My cat eats too much: How to stop a cat from eating too much

It's often said that cats are picky when it comes to food, but that couldn't be further from the truth. Many cats gobble up food with gusto, overeating and gaining weight. Here's how to stop a cat from eating too much.

There are many reasons why cats eat too much, but how do you stop the behavior?
There are many reasons why cats eat too much, but how do you stop the behavior?  © Unsplash/Hulki Okan Tabak

When a cat eats too much and starts looking like they're gaining weight, health problems could be further on down the road. Interestingly, cat overeating can also be caused by health problem, so either way you should take the situation seriously. What are the causes and risks of cat overeating, and what can you do about it?

In this cat guide, TAG24 will take a look at cat overeating and why cats eat too much sometimes. Let's take a look at how to stop cat overeating and some tips and tricks to improving your kitty's health.

Health consequences of cat overeating

There are many nasty consequences associated with cat overeating and the many diseases that can stem from such behavior. It's not all about obesity, though that is a significant factor in this equation, but also about joint issues, higher cancer risk, and much, much more.

Here are some potential health consequences of cat overeating:

  • Diseases including diabetes, mellitus, liver disease, and various gastrointestinal conditions are directly caused by cat overeating and obesity.
  • Cats can have immediate physiological responses to overeating, including excessive vomiting and even choking.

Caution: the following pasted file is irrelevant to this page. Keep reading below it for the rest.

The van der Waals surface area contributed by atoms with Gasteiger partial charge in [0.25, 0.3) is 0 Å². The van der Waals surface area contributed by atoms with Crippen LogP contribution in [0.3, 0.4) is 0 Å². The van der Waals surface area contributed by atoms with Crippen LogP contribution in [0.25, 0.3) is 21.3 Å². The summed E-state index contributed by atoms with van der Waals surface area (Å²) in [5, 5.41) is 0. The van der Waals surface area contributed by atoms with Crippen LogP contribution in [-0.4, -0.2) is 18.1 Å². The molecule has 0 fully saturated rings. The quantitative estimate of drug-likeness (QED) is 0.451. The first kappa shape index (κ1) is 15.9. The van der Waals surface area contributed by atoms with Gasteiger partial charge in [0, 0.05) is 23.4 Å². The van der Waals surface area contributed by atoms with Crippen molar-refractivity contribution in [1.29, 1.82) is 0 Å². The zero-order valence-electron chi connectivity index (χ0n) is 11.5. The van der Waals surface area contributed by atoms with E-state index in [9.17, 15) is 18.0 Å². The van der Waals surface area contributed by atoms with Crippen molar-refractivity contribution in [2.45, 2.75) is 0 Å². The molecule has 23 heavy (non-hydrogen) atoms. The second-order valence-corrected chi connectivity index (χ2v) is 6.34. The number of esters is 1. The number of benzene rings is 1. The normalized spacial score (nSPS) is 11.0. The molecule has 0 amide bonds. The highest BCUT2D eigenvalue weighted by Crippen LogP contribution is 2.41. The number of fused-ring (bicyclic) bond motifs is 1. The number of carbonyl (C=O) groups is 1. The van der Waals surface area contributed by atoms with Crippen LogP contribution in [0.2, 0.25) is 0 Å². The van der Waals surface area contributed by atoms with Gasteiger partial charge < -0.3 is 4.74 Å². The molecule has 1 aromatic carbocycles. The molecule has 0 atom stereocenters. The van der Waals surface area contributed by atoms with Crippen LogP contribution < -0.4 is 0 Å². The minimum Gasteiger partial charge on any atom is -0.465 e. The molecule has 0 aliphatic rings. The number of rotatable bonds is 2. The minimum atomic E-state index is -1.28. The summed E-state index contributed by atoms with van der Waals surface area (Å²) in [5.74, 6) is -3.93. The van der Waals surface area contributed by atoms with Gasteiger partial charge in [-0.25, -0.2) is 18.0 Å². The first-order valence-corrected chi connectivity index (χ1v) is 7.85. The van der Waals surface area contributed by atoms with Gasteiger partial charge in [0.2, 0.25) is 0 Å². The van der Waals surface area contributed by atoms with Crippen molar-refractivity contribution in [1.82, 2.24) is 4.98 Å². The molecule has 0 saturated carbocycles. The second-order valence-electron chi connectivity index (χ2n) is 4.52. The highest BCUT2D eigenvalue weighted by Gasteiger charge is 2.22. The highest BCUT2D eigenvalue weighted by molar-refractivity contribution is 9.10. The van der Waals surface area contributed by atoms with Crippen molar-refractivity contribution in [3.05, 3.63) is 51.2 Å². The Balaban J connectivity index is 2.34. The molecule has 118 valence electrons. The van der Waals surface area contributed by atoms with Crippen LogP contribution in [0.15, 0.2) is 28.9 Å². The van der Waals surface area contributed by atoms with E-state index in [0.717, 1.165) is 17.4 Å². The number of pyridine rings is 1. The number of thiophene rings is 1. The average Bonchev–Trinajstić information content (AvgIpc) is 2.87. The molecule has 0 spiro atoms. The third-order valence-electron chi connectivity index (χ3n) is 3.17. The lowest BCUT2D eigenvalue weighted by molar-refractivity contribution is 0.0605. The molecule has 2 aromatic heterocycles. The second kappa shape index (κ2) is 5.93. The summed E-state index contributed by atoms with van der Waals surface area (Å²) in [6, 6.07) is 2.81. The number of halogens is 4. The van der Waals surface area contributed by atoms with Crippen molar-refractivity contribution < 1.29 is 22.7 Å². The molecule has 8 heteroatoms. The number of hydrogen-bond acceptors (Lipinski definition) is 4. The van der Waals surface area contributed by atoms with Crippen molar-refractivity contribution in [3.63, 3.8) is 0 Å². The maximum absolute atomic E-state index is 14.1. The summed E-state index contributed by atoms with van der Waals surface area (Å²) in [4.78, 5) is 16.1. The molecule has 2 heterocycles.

• High risk of joint problems such as osteoarthritis.

Important: This is not an exhaustive list, and there are many more issues that can be triggered if your cat eats too much. Overeating is a serious issue and, if you are worried, you should take your kitty to the veterinarian.

Why is my cat eating too much?

There are many negative consequences that can ruin the life of an overeating cat. It's a serious issue and should be treated as such. To solve such a problem, though, one must understand why it is happening in the first place. Why is your cat overeating, what causes this negative behavior?

Let's go through a couple of reasons why cats might eat too much food. There are a vast sum of cat overeating causes, so let's take a look.

If you give your cat too much food, it will eat too much.
If you give your cat too much food, it will eat too much.  © Unsplash/Hans Reniers

You might be giving your cat too much food

Many cat owners are convinced their pet knows exactly how much food it needs. They think the kitty will decide for itself when it is full and should stop eating. This is not the case, and is a leading cause of cat overeating. Instead, your cat won't know when to stop eating, and might even ask you for more food.

A cat's lifestyle of course plays a role, and you should be asking yourself whether it gets enough exercise, has been neutered, or what kind of food it is being given, but ultimately it is down to portions. Design a proper cat diet and implement it, don't give into the demands of the furry little guys!

Competition with other animals can cause cat overeating

If cats are kept in pairs or groups, this can lead to competition and food envy. Envy and competition will cause your kitty to eat greedily out of fear that there won't be enough left for it. Cats who suffer from food envy are often brazen enough to steal the food of their fellow felines after eating their own.

This problem gets worse when there is only one food bowl that several cats have to share. As a result, if you have more than one cat, or even a cat and a dog, they should all have separate food bowls in separate areas of your home.

Trauma and fear makes cats eat too much

Overeating is often some rooted in your cat's past and any traumas or stress it is experiencing or has experienced. Any neglected cat or kitty that has suffered previous abuses, traumatic moves, major cat-on-cat fights, or feels like its territory is threatened, will overeat as a way to try and improve its strength.